Monday, May 10, 2010

May 10 the forecast for tornadoes?

It isn't rare to have a day 2 moderate risk for the central plains including OK and KS. It is rare to see a moderate risk during VORTEX2 operations ;) . The prevailing wisdom is that if you put 100 vehicles and 400 scientists and 8 radar trucks in the Plains ...ain't nuthin' going to happen.

So I thought I would get in on the forecast action.

Broad scale specifics from the NAM model: a sfc low races out of CO tonight across southern KS and moves into northeast KS by tomorrow night. This feature is due to a pretty sharp shortwave trough at 500 hPa (about half way up in the atmosphere in terms of mass) which gives the appearance of a negative tilt into tomorrow. Note that the flow around this trough (the jet streak too) is cyclonically curved. The jet streak itself is actually located across OK and TX panhandle. The jet streak at 300 hPa is located further north and there is a hint that the flow aloft will be anticyclonic in nature across southern Oklahoma.

Players in Convective initiation: The warm from will be a breeding ground for all kinds of convection tonight into tomorrow evening. The dryline will be a major player as it punches into Oklahoma City. BUT the shear appears to be oriented perpendicular to the boundaries ... a sign that storms should start and possibly remain discreet.

The odd things I see:
The motion is fast for the shortwave aloft, and thus the moisture return may be in question ... moisture takes time to be transported in great quantities. 0500 UTC data in Texas show 60's creeping into the TX panhandle but dew points only 50 at OKC and DFW. Hi-res NSSL model is consistent through 6 hours with observed data. Models are indicating this to be the case ... that only low to mid 60's with high temperatures near 83 will be possible, though behind the dryline it may hit 90.

NSSL model also indicating the low may stall. Operational models may be aggressive in bringing this system out. Complicating factor is the system to the NW that drops in behind, and system to the east which seems to not move too much. Hard to know since the jet aloft to the rear of the shortwave is not fully ashore.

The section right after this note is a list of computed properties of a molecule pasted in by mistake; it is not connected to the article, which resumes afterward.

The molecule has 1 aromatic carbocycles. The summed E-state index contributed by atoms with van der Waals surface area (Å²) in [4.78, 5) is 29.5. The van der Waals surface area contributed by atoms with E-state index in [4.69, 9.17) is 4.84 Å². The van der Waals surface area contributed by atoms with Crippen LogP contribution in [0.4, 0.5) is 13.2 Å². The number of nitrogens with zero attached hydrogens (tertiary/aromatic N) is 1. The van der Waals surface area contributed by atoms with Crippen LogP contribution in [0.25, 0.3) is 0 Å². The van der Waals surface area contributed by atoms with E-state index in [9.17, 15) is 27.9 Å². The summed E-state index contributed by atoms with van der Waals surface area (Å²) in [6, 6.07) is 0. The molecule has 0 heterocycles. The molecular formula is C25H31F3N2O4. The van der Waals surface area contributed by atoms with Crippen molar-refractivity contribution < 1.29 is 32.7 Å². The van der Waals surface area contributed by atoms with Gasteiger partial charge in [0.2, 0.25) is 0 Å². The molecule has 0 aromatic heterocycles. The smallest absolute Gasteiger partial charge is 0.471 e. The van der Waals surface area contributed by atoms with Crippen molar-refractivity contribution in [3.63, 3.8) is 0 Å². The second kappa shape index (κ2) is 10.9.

Day 1 outlook updated to reflect a high risk. Can't argue against that. Models are all producing favorable parameters for Oklahoma tornados. This is easy to forecast maximum risk where all parameters come together nicely. However, as a chaser, where would you want to be knowing:
1. fast storm motions
2. seemingly moisture limited to the east (from the limited model runs I have seen)
3. complicated cloud forecast
4. complicated surface low and dryline evolution and thus placement.

It appears SPC is playing up the moisture (to 70 F) with temps in the mid 80's, and heavily favoring the track of the midlevel jet (rightfully so).

The BIG question is what kind of supercells will be the norm? low precip, high precip, or classic? If low precip come off the dryline how will they evolve in the face of ridiculous shear (40 meters per second) and a somewhat strong cap which is sure to come out given the steady fetch from ABQ?

I have to wonder if there will be early storms in KS that get into OK and further complicate this situation with outflow boundaries. There doesn't appear to be a whole lot of limiting factors the models are picking up on, so the devil is in the details ... morning models will be key as well as the radar and moisture progress on the soundings.

High risk is warranted but there is more going on here. May 3rd 1999 comes to mind in terms of an OKC to Tulsa outbreak. Needless to say I will have the radar looping tomorrow.